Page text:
When I got to Dana, and the humanities program something clicked in a new and more complete way as I read my assignments. I was reading the poems, the plays, the literature that formed the basis of how we understood our Western Society, but I was also asked to consider the art, the music, and the philosophy that created the foundational artistic or philosophical corpus of who we were (and still are). I have written about (and still tell of) Dr. John W. Nielsen, fondly known as “The Pope,” on a number of occasions. It was his Intro to Religion course what was my first introduction to him. The text, Religion: What is it?, by William Tremmel influences me to this day. I would eventually take 5 or 6 of his classes; I would travel to Europe with him; and he became one of my two advisors (which can be spelled with an e or an o). In his lectures or his presentations in Parnassus, be it for the Humanities 107, 205, 206 classes or for Sights and Sounds of Christmas, a yearly campus celebration of the season, which served as a gift from the Dana Community to Blair and beyond, he would note from time to time there was a book we used that should be on our bedside table. If I had all my notes, I could probably come up with quite the list. Incidentally, I do have all of my humanities study guides and notes in my office even now, and I still use them. It is clear to me how much what we learned in those humanities classes prepared me for much more than chapter exams and a final.
I have been trying to ponder all of those texts that the Pope noted we should have on our bedside stand. Some we were required to read for the humanities sequence; some we were required to read in the various individual classes we were fortunate enough to take with him; some were books we read in our LARP sections. What I remember is he would usually introduce the book or reading with some important facts about both the author and the significant points about that book. Then we would discuss what the text did to help us understand both our world and ourselves. Often those texts, books on politics, on culture, on philosophy, on religion, on the labor of humans provided a window to gaze through. It provided insight into how the world was the world we were experiencing. It provided an opportunity to learn and realize how things that might have seemed long past still had relevance. The books that made the list were to be read and pondered; they were to move us beyond the allegorical cave that we too often choose to reside in. From books like The Communist Manifesto to Mein Kampf, we were provided insight into how diverse the political theories of our world could be, but also how those authors changed the world because of those beliefs. From Augustine to Bonhoeffer, we were pushed to understand how faith and the world in which we lived might struggle to connect or move from the head to the heart so to speak. From pieces from the Greeks to the French Philosophes of the Enlightenment, we were introduced to things that created a foundation for what America had become and even valued.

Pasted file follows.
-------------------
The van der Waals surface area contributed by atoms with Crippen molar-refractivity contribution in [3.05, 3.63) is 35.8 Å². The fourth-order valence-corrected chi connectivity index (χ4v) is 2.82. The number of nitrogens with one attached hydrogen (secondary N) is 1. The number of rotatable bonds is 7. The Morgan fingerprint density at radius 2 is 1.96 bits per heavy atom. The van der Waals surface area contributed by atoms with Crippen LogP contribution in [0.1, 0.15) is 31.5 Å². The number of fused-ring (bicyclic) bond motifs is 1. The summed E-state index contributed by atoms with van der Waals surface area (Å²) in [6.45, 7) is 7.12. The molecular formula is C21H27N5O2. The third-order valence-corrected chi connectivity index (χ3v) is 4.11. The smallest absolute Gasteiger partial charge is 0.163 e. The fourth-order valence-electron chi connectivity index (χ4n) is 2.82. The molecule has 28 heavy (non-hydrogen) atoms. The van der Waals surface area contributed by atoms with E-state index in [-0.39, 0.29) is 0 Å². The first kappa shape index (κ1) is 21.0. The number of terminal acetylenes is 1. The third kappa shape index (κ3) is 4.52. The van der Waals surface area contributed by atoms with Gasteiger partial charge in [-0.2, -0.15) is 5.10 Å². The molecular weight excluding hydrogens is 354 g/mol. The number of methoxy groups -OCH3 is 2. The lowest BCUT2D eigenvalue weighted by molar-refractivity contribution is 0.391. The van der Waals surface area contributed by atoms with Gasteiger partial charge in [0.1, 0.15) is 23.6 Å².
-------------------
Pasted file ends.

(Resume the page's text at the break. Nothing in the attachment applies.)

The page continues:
What I know from being a humanities major that many students detested the amount of work those three courses required, and I will admit the workload was nothing simple, but it was manageable. It required discipline and it required some critical thought and analysis. Two pre-requisite skills every employer hopes their employees possess. I have noted this at other times, but what I realize about education at this point in my life and having taught at the post-secondary level for 27 or 28 years is quite simple. We have lost our edge because we want to offer recipe cards rather than skills. We want simple answers and what I believe Luther would have referred to as cheap grace. While we have all sorts of gadgets to make our lives more convenient, life is not easier. The complexity of globalism has created a need to understand our world in ways more profound than perhaps anytime in human history. Nationalism will not put our global interdependence back into the proverbial bottle. The use of technology is not going to be hindered by walls, either physical or psychological. We will not return to our sort of post-WWII American dominance that was the world into which I was born. It would be interesting to me to sit down with Dr. Nielsen today and ask what books he might tell me to add to my bedside stand now? Certainly authors like Hannah Arendt, Maya Angelou, perhaps Junot Diaz, Neil Gaiman, and Amy Tan might be on the list.
What is it reading does? Again, beyond allowing the ability to escape, it offers the opportunity for someone to engage with language and think. It can create a space by which someone is offered an opportunity to learn in a profoundly intimate manner. When we engage with the words of another, we are provided a venue in which we can reflect in a safe space and imagine the what ifs that the text offers. I have never been the same person after working in this sort of processing manner. What do I need to know? What should I take with me? These are basic questions. Even when I have re-read something (I think I have re-read Bonhoeffer’s Letters and Papers from Prison four times. Each time I learn something new. The words affect me in a different way. That is the wonder of the written word. It is time to return to my bedside table and see both what is there and what needs to be added. I am so grateful for what I learned from so many through those Humanities classes and beyond. My bedside table is more than a group of books, it is my window to both the world and my soul. It allows me to find a different relationship with both my world and my God. With that in mind, I offer this:
Thanks for reading as always.